If you were next to Mister Buck in the blind, it sounded like an ordinary 12, maybe a little louder. But if you were on the far side of the pond, the gun said “bo-whoop,” whenever Mister Buck cut loose.

Mister Buck was an odd bird by all accounts. He would not hunt without a tweed jacket and a tie. He was a regular contributor to the sporting press, a bestselling author of nine books, but he never owned a house or a car, or even learned to drive. He was notoriously forgetful, sometimes even dis-remembering the name of his own dog.

On December 1, 1948, Mister Buck and a hunting buddy were stopped by a warden after coming up from a stand of flooded Arkansas timber. When the warden learned he just stopped the most famous duck hunter in America, he asked to see Bo Whoop. He pawed and drooled, laid the gun on the rear fender and took his leave. Some miles down the road, Mister Buck remembered the shotgun.

They backtracked, searched the road and the ditches, placed ads in the local papers, but he never saw Bo Whoop again. And it remained lost for 57 years until a young man from Savannah walked into Darlington Gun Works and asked about replacing the cracked stock on a finely appointed old Super Fox he had inherited from his grandfather.

Jim Kelly restock gun

At the request of a client, Jim Kelly restocked Buckingham’s Bo Whoop at his Darlington Gun Works in Darlington, South Carolina. The fabled firearm disappeared once again before it was consigned to James D. Julia auction house. Photograph Courtesy Ducks Unlimited


Jim Kelly knew he was looking at one of the most famous shotguns in American history. A gold-inlayed Parker made for Czar Nicolas II, but never delivered before the Bolsheviks shot him and his family, fetched up $287,000. Teddy Roosevelt’s Fox sold for more than $800,000, and Bo Whoop had to be a close third. Considering the backstory, Kelly tried to dissuade the young man from restocking, as it might be more valuable broken, but to no avail. Kelly restocked the gun, and it disappeared once again, but eventually medical problems and associated expenses prompted the young man to offer it for sale.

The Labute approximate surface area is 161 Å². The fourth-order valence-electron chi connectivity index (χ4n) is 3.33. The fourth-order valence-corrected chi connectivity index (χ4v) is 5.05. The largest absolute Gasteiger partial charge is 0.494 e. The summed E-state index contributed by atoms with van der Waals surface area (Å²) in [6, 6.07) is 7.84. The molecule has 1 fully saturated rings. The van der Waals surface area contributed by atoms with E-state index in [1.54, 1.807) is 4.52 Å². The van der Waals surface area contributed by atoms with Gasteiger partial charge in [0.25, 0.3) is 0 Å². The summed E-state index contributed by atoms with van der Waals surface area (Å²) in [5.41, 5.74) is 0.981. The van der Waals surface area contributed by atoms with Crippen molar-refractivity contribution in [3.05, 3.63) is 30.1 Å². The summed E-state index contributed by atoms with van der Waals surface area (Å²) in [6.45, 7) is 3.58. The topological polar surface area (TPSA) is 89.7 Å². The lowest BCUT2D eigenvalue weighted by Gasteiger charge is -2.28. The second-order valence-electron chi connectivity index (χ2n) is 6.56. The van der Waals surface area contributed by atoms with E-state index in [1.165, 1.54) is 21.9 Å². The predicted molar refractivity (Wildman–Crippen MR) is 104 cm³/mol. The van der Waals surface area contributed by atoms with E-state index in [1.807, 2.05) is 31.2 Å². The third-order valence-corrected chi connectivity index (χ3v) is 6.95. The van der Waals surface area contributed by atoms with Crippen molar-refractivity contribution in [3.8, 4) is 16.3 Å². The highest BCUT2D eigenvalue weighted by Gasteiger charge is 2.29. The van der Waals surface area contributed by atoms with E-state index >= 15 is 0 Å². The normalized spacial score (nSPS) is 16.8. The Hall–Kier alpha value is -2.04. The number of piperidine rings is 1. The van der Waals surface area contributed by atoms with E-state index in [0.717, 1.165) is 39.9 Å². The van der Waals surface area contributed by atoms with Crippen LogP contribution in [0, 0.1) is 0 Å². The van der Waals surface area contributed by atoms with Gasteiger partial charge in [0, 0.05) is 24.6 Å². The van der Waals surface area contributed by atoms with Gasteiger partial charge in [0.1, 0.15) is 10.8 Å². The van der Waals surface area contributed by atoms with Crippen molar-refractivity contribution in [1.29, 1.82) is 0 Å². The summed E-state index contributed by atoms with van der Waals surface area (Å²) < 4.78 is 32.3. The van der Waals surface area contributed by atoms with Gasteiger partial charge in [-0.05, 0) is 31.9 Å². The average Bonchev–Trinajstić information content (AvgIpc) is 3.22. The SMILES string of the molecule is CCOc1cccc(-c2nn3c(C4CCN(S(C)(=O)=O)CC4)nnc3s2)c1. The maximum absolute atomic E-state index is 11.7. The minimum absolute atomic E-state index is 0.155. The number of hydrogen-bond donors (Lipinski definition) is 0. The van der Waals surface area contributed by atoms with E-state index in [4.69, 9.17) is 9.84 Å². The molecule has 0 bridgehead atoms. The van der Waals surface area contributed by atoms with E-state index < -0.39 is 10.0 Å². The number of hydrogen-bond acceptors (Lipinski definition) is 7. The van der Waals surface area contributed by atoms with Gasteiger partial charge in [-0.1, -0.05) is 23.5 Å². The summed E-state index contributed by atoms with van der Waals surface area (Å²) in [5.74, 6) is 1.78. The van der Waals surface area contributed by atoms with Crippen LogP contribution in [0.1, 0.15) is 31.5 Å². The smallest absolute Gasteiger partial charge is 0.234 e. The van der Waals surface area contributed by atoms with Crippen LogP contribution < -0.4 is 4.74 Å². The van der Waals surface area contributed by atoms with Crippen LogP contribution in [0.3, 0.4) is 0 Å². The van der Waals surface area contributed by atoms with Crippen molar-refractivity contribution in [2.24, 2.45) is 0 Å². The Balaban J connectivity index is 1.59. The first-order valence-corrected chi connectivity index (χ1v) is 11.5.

The gun was consigned to James D. Julia, but first Julia had to determine who actually owned Bo Whoop. He discovered a letter in which Mister Buck told a friend the loss had been insured. So then some unknown insurance company likely had claim to it. Julia estimated the 1948 value of Bo Whoop to be $400 and let it be known that he would gladly pay that, plus interest, should a subsidiary company claim ownership. None did, and the gun was sold to Hal Howard, a retired stockbroker and Mister Buck’s godson, for a little over $200,000. Then Howard donated the gun to Ducks Unlimited, where it was on display at their Memphis headquarters, built in a field where Mister Buck once hunted doves. But first DU sent the gun afield once again with three writers under the agreement they would document the event with photos and video. Three men shot it, and nobody missed.

Sweet. And there I was standing at Jim Kelly’s counter, but I had not come empty-handed. I had brought along a battered but beloved LC Smith Long Range Special twelve. Built just after the Great War in the days before the three-inch magnum, with 32-inch barrels, long forcing cones, and long, tapered chokes—full and full—it was specially tuned to handle the heaviest loads then available: 1 3/8 ounces of #4 shot. It was a gift from a lifelong friend that came with a single stipulation: I would have the gun restored. A promise made is a debt unpaid, the poet says, and now I was ready to set things right.

I signed the work order and turned toward home with clear head and heart, ready now to kill a deer.